into financial stress. Emerson's apparently doing pretty good. $1.4 million in income before taxes and
interest. Their interest expense or interest
charges are $100,000 for the period. So they've got their interest
covered at least 14 times. Turnover ratios is another category. In Chapter 7 we introduced accounts
receivable turnover ratio. It measures the frequency
of the collection cycle. It's used to monitor credit policies. It's net credit sales divided by
average net accounts receivable. And then from Chapter 8, we introduced
the inventory turnover ratio, which is the cost of goods sold
divided by the average inventory. If these ratios are changing for a
particular business, it can be indications of building credit risk, companies not
collecting their receivables, or building their inventory, they're not turning
their inventory on a consistent basis. So it's important to monitor
those particular turnover ratios. We've got certain profitability ratios, net profit on sales is
introduced in Chapter 5.

It's net income divided by net sales,
often used for comparing one business to another,
companies in the same industry. You would probably expect them to
have similar profit rates, but that's not always the case. Gross profit margin is gross
profit divided by net sales. Of course it compares that intermediate
income number before considering all of your operating expenses. Return on assets is the net
income plus the interest expense, it's how much is being made before
interest divided by the average assets.

So this company's generating a 28%
return on its invested average assets. And return on equity is somewhat similar. We do need to subtract
preferred dividends, so it's the net income less the portion
that needs to be distributed as preferred dividends divided
by the average common equity. In this, Emerson appears to be doing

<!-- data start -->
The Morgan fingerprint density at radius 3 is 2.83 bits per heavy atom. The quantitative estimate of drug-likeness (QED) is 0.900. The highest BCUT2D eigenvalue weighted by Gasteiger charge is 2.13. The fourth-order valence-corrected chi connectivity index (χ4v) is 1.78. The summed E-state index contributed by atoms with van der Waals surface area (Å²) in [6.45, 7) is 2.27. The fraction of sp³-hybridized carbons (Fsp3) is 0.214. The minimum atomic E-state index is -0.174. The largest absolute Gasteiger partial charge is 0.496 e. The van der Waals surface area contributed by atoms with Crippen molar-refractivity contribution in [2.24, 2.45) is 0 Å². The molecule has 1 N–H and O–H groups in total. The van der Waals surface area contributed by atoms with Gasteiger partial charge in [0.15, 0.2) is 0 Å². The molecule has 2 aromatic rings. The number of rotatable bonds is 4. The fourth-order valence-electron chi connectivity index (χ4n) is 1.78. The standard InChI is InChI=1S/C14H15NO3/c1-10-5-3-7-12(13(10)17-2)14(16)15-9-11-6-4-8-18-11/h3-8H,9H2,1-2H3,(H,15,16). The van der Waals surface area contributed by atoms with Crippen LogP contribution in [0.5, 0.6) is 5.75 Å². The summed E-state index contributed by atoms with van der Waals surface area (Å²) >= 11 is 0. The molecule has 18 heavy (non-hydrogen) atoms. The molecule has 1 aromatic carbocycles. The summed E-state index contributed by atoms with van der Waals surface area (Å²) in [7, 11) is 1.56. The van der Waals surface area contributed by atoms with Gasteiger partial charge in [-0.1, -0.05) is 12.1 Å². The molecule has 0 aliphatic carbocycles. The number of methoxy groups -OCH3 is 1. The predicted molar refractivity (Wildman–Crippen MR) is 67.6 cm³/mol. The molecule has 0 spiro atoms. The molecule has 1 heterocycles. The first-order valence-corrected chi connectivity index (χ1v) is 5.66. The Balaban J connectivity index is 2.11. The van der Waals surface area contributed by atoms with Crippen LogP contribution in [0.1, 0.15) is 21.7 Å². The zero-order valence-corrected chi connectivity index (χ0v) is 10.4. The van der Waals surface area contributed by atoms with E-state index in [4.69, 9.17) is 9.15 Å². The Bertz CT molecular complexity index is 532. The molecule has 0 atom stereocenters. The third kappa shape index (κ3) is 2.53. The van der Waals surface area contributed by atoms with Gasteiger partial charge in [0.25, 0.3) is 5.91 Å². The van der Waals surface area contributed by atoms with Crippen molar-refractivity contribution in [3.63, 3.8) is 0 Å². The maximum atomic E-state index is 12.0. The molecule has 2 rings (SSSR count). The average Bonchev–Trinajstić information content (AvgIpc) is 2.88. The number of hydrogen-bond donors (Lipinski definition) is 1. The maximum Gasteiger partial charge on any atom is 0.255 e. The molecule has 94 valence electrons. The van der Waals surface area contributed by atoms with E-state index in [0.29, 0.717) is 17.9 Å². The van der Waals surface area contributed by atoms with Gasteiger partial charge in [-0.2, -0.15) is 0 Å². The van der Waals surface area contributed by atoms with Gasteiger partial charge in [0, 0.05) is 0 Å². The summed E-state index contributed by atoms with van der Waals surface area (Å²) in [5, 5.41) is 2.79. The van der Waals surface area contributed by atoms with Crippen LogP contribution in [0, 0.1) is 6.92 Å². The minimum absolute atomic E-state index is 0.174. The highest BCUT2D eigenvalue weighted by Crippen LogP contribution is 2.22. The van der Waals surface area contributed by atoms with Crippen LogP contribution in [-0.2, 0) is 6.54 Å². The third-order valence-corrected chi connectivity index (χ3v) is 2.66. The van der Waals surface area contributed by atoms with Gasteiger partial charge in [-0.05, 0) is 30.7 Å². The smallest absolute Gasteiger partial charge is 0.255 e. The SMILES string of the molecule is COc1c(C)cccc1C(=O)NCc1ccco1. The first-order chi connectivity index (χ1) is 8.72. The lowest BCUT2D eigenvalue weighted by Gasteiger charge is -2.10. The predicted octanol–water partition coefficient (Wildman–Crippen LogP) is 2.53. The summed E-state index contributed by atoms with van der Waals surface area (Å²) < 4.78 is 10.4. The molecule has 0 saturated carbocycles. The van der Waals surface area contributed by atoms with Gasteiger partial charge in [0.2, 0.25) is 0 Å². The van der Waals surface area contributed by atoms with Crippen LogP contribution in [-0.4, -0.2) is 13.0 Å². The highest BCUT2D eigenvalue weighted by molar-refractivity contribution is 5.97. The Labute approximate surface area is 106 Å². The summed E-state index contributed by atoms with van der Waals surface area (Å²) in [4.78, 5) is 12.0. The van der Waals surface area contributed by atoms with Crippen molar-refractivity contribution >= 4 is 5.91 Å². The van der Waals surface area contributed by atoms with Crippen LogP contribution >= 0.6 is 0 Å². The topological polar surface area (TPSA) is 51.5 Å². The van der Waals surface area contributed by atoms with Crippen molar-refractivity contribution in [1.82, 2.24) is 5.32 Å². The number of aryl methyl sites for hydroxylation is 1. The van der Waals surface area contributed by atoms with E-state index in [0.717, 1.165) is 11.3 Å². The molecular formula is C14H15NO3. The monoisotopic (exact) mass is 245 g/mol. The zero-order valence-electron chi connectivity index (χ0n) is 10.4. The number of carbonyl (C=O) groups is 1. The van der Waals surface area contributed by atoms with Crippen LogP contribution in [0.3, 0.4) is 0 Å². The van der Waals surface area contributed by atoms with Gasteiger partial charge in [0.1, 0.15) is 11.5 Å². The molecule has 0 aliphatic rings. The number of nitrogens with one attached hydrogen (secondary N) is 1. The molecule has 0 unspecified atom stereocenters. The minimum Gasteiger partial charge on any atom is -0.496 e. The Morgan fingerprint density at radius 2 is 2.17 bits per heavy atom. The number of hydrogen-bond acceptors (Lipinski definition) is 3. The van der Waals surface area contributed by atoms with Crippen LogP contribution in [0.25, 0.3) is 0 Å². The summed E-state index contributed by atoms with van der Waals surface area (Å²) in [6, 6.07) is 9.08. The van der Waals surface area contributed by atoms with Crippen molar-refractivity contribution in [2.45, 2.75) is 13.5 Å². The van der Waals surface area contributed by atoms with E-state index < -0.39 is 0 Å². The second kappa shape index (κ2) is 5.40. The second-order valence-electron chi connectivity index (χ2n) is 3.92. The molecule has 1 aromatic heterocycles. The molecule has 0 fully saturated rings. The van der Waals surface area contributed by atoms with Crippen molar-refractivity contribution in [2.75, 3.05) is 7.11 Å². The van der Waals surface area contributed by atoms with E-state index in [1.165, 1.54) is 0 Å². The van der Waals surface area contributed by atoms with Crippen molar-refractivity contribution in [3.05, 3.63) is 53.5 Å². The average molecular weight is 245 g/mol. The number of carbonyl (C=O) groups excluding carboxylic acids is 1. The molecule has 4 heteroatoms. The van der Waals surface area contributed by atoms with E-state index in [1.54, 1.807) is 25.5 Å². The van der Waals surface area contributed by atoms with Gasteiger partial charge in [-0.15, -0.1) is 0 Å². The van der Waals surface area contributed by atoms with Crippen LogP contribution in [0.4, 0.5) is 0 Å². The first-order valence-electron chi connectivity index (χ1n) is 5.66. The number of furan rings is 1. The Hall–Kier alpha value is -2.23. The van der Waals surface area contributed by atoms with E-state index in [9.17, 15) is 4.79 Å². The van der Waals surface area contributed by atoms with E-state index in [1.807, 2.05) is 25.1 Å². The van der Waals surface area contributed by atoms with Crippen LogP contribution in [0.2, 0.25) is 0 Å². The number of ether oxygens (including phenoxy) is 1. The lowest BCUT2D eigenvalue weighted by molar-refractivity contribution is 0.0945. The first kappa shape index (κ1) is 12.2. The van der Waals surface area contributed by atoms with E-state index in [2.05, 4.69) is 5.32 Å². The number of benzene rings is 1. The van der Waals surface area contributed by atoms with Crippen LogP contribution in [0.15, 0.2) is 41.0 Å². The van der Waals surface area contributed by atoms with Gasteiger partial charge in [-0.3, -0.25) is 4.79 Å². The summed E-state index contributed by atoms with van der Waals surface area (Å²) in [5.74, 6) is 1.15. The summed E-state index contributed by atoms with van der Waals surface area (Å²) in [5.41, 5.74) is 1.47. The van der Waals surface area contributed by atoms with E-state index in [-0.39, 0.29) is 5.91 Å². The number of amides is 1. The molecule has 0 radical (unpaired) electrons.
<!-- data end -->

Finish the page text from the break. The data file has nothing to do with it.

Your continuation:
quite well, with a 48% return on equity. There's certainly other indicators. We looked in chapter 15 at earnings
per share, which is the income available to common shareholders divided
by the weighted average number of shares. We looked at the price earnings ratio, which compares the market price of
the stock to the earnings per share. The dividend yield, which are the cash dividends divided by
the market price per share of the stock. Dividend payout ratio, which is what
proportion of the income is being paid out in dividends or in other words,
dividends divided by earnings.

And then the book value per share in
common equity divided by the number of common shares outstanding. Beyond just the ratios, the textbook
also presents and illustration for Emerson Corporation using common
size financial statements. This is simply ratios, for example, for
20×5, cash was 17% of total assets, receivables were 21% of assets,
and so it would go. That's interesting and probably
apparent where the numbers come from. But also important is to
monitor year to year. So, for example, something that
jumps out at me in this illustration is that in 20×5, long term loans were 22%
of the total liabilities plus equity, whereas in the previous year it was 50%.

Notice that equity is now 71%
of the organization's financing, the prior year, 43%. So it very much quickly, at a glance,
tells you how things are ebbing and flowing within an organization in terms
of its overall financial structure. We could do a similar presentation for
a common size income statement..